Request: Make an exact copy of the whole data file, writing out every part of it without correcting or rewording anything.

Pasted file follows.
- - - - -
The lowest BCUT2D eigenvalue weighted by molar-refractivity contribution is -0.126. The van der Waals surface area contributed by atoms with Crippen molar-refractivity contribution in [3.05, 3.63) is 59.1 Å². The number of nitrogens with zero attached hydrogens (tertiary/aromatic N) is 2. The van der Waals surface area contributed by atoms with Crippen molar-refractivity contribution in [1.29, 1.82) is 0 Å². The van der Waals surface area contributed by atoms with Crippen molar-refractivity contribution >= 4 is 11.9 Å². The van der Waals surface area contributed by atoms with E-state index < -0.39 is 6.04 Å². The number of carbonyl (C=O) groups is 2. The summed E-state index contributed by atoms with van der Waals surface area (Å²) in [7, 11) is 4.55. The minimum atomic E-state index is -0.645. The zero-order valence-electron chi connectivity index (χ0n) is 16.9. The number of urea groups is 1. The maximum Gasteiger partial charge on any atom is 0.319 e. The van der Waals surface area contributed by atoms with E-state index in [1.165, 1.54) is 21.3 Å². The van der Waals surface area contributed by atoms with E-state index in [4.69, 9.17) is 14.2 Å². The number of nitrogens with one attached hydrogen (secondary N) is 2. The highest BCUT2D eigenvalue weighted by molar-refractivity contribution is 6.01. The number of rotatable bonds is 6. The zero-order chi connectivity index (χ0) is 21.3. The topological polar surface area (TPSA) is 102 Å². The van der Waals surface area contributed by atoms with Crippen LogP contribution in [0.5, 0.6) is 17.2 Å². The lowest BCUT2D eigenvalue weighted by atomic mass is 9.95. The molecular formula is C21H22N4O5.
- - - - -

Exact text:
The lowest BCUT2D eigenvalue weighted by molar-refractivity contribution is -0.126. The van der Waals surface area contributed by atoms with Crippen molar-refractivity contribution in [3.05, 3.63) is 59.1 Å². The number of nitrogens with zero attached hydrogens (tertiary/aromatic N) is 2. The van der Waals surface area contributed by atoms with Crippen molar-refractivity contribution in [1.29, 1.82) is 0 Å². The van der Waals surface area contributed by atoms with Crippen molar-refractivity contribution >= 4 is 11.9 Å². The van der Waals surface area contributed by atoms with E-state index < -0.39 is 6.04 Å². The number of carbonyl (C=O) groups is 2. The summed E-state index contributed by atoms with van der Waals surface area (Å²) in [7, 11) is 4.55. The minimum atomic E-state index is -0.645. The zero-order valence-electron chi connectivity index (χ0n) is 16.9. The number of urea groups is 1. The maximum Gasteiger partial charge on any atom is 0.319 e. The van der Waals surface area contributed by atoms with E-state index in [1.165, 1.54) is 21.3 Å². The van der Waals surface area contributed by atoms with E-state index in [4.69, 9.17) is 14.2 Å². The number of nitrogens with one attached hydrogen (secondary N) is 2. The highest BCUT2D eigenvalue weighted by molar-refractivity contribution is 6.01. The number of rotatable bonds is 6. The zero-order chi connectivity index (χ0) is 21.3. The topological polar surface area (TPSA) is 102 Å². The van der Waals surface area contributed by atoms with Crippen LogP contribution in [0.5, 0.6) is 17.2 Å². The lowest BCUT2D eigenvalue weighted by atomic mass is 9.95. The molecular formula is C21H22N4O5.